Allan Robertson is a giant character in the
history of golf. Despite the fact that his golf career and accomplishments occurred
prior to 1860, he was inducted into the World Golf Hall of Fame in 2001. If all the people inducted into the World Golf Hall of Fame were alive today, Robertson would be the oldest.
Born in 1815, Robertson taught Tom Morris the art of making clubs
and balls. Robertson, however, worked primarily as a ballmaker.
Located in St. Andrews, he was also known as the "King of Clubs," as he
won a great deal of money playing challenge matches. When Robertson died in
1859, his obituary noted, "he was admitted to be the champion of the
world, and never lost any great match he was engaged in." Robertson was
also the first person to ever break 80 on the old course at
St. Andrews. Today he is considered by many to be the first professional golfer.
As a ballmaker, Robertson marked his golf balls "Allan" and nothing more. Everybody knew who Allan was. His fame as a player and his skill as a ballmaker was known far and wide.
This Allan feather ball was used very little if at all. Most of the Allan name is still there with the exception of the opening A. The "28" weight/size of the ball is clearly written in ink. A closeup exam of the writing will reveal that Allan was quite detailed in how he wrote the 28 on the ball, using two strokes with the pen to make each number in an elegant fashion.
Feather balls—made with a leather exterior and a feather-filled
interior—are the oldest remaining golf balls known. According to Thomas
Peter's 1890 account in Reminiscenses of Golf and Golfers (p 8-9) the making of a feather ball was almost a science:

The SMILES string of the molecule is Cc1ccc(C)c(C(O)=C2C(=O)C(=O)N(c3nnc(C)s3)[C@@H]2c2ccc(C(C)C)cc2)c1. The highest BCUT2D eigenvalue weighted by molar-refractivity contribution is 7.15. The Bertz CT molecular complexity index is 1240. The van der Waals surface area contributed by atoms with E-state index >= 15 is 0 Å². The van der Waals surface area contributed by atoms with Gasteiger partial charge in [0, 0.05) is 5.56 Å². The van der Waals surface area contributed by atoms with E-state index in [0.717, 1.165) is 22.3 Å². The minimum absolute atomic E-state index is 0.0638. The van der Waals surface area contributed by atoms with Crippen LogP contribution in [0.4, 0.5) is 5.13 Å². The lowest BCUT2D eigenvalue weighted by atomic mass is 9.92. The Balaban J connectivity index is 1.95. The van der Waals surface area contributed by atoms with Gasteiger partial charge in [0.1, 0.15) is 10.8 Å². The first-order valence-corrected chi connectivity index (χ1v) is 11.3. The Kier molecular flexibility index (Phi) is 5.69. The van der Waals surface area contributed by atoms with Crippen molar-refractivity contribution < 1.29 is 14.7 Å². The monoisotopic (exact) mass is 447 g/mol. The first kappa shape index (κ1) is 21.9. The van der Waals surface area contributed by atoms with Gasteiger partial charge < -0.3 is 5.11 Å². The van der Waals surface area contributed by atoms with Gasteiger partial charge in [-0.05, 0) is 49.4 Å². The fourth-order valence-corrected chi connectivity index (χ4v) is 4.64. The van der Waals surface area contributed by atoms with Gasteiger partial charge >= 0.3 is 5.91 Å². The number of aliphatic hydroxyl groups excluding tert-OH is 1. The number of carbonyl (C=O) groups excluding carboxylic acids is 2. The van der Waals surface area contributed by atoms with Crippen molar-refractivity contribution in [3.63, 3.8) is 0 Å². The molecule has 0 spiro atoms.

"The leather was of untanned bull's hide, two round pieces for the
ends, and a strip for the middle were cut to suit the weight wanted.
These were properly shaped, after being sufficiently softened, and
firmly sewed together—a small hole being of course left, through which
the feathers might be afterwards inserted. But before stuffing, it was
through this little hole that the leather itself had to be turned
outside in, so that the seams should be inside—an operation not without
difficulty. The skin was then placed in a cup-shaped stand (the worker
having the feathers in an apron in front of him), and the actual
stuffing done with a crutch-handled steel rod, which the maker placed
under his arm. And very hard work, I may add, it was. Thereafter the
aperture was closed, and firmly sewed up: and this outside seam was the
only one visible."
By all accounts, the making of feather balls was hard work. A good
feather-ball maker working by himself crafted between 3-4 a day. It was
also dangerously unhealthy work. These artisans were prone to
contracting lung trouble and asthma from working in such close proximity
to ordinary cock and hen feathers, which is what Tom Morris
identified the feathers as when asked about it in 1900. (Golf Illustrated, 7 Dec. 1900: 204).
Finely crafted, this Allan featherball is a historical treasure.